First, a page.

Introduction

One simplifying approximation that we can make is to ignore the specifically neoclassical terms (e.g., the terms associated with ion poloidal flow damping and the bootstrap current) in the neoclassical fluid equations. As we
saw in Chapter 2, all of these terms have their origin in friction between trapped and passing particles.
However, trapped ions make radial excursions from magnetic flux-surfaces that are of order the ion banana
width,
. (See Section 2.7.) As shown in Table 2.4, this width is a few centimeters in a tokamak fusion
reactor. In situations in which the width of the inner region is much less than the ion banana width, we would not
expect ion neoclassical effects to contribute to the plasma response in the inner region (because the trapped
ions would average over the spatial structure of the inner region). According to Table 2.4, the
electron banana width is of order a few tenths of a centimeter in a tokamak fusion reactor. Hence, we would not expect electron neoclassical
effects to contribute to the plasma response in very thin
resistive layers. When our neoclassical fluid equations are stripped of specifically neoclassical terms, we shall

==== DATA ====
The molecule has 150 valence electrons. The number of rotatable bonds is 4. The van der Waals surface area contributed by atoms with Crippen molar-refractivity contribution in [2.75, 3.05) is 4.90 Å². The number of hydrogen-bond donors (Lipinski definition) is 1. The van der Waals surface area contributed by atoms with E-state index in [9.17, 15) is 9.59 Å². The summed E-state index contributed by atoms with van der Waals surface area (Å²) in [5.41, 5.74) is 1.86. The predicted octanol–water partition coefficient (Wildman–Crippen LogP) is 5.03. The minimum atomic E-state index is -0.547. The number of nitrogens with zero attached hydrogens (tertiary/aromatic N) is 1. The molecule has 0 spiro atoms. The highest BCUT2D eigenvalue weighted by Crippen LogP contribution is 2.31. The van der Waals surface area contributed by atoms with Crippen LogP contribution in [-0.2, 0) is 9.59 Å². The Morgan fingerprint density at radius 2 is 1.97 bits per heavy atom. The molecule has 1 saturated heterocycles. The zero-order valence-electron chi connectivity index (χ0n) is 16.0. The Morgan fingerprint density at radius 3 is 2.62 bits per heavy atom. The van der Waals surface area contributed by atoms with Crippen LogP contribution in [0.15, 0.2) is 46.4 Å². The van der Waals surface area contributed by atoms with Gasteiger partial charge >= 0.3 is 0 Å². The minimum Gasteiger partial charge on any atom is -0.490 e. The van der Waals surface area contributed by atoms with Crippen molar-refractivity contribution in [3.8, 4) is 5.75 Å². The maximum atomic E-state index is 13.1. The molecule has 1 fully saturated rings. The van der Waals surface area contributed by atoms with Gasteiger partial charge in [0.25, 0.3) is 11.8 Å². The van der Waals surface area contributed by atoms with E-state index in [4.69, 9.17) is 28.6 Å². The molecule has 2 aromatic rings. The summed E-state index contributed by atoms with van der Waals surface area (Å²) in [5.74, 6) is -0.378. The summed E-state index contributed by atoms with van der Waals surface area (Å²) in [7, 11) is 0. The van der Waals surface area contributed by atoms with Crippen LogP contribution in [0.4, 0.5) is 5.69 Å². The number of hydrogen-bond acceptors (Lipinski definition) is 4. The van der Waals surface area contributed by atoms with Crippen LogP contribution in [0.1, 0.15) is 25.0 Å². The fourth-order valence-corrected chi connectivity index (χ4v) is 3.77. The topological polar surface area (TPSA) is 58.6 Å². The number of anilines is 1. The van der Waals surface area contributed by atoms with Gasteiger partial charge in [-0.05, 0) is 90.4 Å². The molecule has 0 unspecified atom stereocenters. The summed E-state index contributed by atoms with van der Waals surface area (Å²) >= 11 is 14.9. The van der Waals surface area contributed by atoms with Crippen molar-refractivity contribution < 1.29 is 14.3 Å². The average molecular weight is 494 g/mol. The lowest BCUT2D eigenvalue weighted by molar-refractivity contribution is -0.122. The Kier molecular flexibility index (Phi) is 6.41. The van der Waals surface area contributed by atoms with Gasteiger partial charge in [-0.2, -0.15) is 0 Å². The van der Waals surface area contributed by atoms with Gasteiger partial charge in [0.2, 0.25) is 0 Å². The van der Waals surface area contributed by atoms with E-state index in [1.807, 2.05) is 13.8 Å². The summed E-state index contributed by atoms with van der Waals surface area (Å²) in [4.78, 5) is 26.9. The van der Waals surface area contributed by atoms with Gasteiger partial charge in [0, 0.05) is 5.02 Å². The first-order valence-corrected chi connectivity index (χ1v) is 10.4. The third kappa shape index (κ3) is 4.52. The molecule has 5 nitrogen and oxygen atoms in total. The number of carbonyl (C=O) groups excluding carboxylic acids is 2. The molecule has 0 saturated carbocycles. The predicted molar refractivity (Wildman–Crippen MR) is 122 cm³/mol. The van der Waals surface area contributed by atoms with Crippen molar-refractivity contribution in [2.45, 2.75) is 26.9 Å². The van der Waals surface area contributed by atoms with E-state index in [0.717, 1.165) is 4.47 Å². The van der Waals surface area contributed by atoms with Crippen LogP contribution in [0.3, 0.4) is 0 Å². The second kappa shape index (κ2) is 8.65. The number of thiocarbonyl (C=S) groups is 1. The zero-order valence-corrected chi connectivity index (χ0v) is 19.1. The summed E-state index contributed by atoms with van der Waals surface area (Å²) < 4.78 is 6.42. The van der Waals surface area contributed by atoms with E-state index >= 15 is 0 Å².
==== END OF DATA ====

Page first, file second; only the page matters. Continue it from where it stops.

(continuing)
refer to then as *drift-MHD fluid equations*. The “drift” appellation merely indicates that we are still taking diamagnetic flows into account, which necessarily entails treating the ion and electron flows separately.

A second simplifying approximation that we can make is to assume that the perturbed electron temperature and ion temperature profiles are functions of the perturbed electron number density profile, which reduces the number of independent equations that we have to deal with. (See Section 4.2.)

A final simplification is associated with the fact that a tearing mode is a modified shear-Alfvén wave [8], and has very little connection with a compressible-Alfvén wave [8]. For instance, the resonance condition,
, which determines the position of the rational
surface, is identical to the resonance condition for a shear-Alfvén wave, but differs substantially from that of a compressible-Alfvén wave [2]. Hence, one very effective way of simplifying the resonant layer equations is to remove the irrelevant
physics of compressible-Alfvén waves from them altogether, in the process converting a
drift-MHD response model
into a so-called *reduced* drift-MHD response model [7,9,10]. The aim of
this chapter is to describe the reduction process, and to derive the reduced drift-MHD fluid equations that will subsequently be used to model the resonant
response of the plasma.